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The Calling: In Defense of Complex, Global, Fast Living

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In the wealthy Western world, many of the products we buy come from the far reaches of the earth, made by people we don’t know, with inputs about which we are ignorant. The increased number and variety of consumer products give us a range of choices that would boggle the minds of earlier generations. And technology enables us to live at such a speed that even the extra two seconds of a slow smartphone connection seem like an eternity to us. But as the world gets more complex and life seems to go faster, we hear more voices telling us to live simply and locally and slowly.

In the face of such calls, I want to defend the complex, global, and fast world in which we live. This world, which so many seem to want to reject, is a byproduct of the same economic processes that enable us to live healthier, longer, and richer lives.

The calls for simple and local living invoke a kind of romanticism about the past that is all too characteristic of the critics of capitalism. A recent “simple-living” festival in my area encouraged people to rediscover the skills that we have lost in this mechanized age. Participants engaged in wood chopping, hand tilling, and various other forms of the human-powered work that has largely been replaced by machines. We are often told that we’ve lost touch with our “real” selves and the character building that came with hard manual labor.

Of course, that argument too frequently overlooks that the period being celebrated also featured incredibly long work days outdoors, no matter the weather; meager food; little medicine; and a fraction of our life expectancy, not to mention extremely high infant and child mortality. Life on the farm was not filled with peaceful days of moderately hard work and freshly prepared meals. Cooking was a nightmare, food was scarce, heating was poor, and disease was rampant. The “live simply” crowd can’t have its cake and eat it too: we can’t all live local, simple, and slow and have the quality of life and longevity we have now.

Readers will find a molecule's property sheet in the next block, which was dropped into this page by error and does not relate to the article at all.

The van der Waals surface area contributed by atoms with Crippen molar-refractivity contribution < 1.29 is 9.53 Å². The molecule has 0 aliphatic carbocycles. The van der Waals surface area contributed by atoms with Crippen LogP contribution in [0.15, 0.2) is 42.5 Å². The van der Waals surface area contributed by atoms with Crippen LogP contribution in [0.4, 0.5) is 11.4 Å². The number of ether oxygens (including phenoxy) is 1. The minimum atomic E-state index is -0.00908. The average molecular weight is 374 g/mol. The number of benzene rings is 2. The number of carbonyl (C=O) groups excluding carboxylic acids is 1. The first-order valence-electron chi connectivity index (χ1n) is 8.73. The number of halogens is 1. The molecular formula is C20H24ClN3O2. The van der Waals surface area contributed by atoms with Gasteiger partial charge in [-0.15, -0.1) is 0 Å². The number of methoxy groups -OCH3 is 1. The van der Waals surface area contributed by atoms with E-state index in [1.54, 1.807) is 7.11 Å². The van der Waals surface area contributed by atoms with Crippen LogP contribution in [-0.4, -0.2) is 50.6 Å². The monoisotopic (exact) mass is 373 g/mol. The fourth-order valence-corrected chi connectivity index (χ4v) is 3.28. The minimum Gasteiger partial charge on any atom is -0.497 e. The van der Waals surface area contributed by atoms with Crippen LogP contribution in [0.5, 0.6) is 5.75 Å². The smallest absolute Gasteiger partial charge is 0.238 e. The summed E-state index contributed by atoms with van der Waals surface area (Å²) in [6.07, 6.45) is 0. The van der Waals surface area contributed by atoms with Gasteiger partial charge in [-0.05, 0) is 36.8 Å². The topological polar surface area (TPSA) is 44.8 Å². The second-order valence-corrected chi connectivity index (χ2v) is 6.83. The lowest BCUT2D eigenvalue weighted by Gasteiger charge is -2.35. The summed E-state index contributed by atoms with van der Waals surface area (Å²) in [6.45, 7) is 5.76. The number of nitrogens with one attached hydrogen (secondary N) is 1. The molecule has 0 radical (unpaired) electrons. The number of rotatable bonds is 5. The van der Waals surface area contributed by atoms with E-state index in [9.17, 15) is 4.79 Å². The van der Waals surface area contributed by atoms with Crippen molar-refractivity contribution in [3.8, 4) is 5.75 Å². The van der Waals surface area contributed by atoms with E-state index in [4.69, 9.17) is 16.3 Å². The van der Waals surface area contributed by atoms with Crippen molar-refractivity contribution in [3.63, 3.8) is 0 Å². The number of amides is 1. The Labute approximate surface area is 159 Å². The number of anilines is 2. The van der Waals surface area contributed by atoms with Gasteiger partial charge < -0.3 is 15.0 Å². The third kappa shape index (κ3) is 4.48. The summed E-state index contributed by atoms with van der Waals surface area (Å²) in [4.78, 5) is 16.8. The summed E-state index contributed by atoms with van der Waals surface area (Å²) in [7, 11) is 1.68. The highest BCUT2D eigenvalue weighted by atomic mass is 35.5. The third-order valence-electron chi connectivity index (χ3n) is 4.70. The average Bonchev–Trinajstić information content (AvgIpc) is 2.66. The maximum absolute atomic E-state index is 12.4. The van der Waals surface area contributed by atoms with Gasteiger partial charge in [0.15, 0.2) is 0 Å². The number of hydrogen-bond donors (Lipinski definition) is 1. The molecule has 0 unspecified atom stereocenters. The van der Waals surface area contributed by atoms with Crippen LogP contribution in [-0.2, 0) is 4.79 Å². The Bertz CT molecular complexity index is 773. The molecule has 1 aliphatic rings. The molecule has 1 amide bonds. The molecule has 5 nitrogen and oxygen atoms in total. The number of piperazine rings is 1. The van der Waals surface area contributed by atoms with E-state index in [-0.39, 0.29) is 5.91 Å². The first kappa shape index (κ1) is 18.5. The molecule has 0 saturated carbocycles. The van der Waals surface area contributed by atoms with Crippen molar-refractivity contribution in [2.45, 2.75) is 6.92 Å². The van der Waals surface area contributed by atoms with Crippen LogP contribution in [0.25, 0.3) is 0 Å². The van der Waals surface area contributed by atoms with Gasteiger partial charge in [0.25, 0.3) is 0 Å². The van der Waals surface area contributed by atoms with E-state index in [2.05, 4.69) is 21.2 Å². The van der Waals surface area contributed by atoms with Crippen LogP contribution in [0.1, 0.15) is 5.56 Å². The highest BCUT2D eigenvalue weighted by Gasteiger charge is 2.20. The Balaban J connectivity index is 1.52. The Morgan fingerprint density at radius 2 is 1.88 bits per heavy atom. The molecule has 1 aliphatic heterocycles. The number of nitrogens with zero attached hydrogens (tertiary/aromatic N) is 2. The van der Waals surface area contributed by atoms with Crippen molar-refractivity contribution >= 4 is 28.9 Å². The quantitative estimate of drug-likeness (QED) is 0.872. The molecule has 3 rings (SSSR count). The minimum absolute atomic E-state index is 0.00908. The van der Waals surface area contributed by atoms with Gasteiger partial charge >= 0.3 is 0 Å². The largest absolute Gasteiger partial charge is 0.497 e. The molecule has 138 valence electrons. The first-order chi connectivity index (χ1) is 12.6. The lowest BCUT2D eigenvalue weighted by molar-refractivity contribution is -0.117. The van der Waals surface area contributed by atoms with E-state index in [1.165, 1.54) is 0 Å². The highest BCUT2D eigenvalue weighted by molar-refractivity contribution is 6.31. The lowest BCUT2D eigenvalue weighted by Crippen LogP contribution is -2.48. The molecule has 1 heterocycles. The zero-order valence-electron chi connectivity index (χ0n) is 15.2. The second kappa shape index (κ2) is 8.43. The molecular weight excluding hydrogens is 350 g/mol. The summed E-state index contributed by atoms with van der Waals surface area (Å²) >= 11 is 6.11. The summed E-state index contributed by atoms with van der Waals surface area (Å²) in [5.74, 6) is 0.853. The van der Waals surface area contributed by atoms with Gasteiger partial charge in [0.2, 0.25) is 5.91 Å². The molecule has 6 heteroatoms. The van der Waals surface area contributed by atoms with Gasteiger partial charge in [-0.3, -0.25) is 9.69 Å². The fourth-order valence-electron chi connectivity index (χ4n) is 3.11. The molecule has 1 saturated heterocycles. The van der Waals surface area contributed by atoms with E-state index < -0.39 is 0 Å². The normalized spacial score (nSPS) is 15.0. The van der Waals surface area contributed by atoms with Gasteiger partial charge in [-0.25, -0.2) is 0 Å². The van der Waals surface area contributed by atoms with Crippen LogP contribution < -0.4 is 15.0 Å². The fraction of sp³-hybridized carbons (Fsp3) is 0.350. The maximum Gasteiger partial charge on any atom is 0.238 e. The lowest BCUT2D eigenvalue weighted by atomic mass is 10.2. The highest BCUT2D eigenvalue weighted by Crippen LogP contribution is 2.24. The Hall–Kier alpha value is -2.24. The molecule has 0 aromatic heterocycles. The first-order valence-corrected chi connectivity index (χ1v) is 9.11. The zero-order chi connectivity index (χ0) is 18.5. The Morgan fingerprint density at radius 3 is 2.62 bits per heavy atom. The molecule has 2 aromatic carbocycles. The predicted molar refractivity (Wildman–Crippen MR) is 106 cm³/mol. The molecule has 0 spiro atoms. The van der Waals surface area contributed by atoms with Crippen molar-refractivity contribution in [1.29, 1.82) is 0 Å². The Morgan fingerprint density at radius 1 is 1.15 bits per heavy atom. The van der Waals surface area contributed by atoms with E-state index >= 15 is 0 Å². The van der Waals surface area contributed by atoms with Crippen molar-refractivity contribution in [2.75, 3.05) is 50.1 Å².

But, say the critics, people used to be self-reliant. Isn’t that a good thing? Not really. Self-reliance, other things equal, might be desirable, but all else is not equal. The world of self-reliance is a world in which we would sacrifice specialization according to comparative advantage and lose the gains from exchange that this division of labor makes possible.

It’s true that in the wealthy West we buy more and more of what we need and make less of it ourselves. However, thanks to our complex global economy, we are able to get others to do much more for us than we could ever do ourselves. It is more than a little ironic that the critics of capitalism, who so often charge defenders of the market with desiring a world of atomized and independent individuals, would now complain that markets undermine self-reliance! In fact, markets are the greatest vehicle for social cooperation humans have ever discovered. The world of global specialization and exchange means that everything we trade is the product of cooperation among millions of producers. As Leonard Read told us decades ago, even a simple No. 2 pencil is the product of extensive social cooperation, and among strangers no less!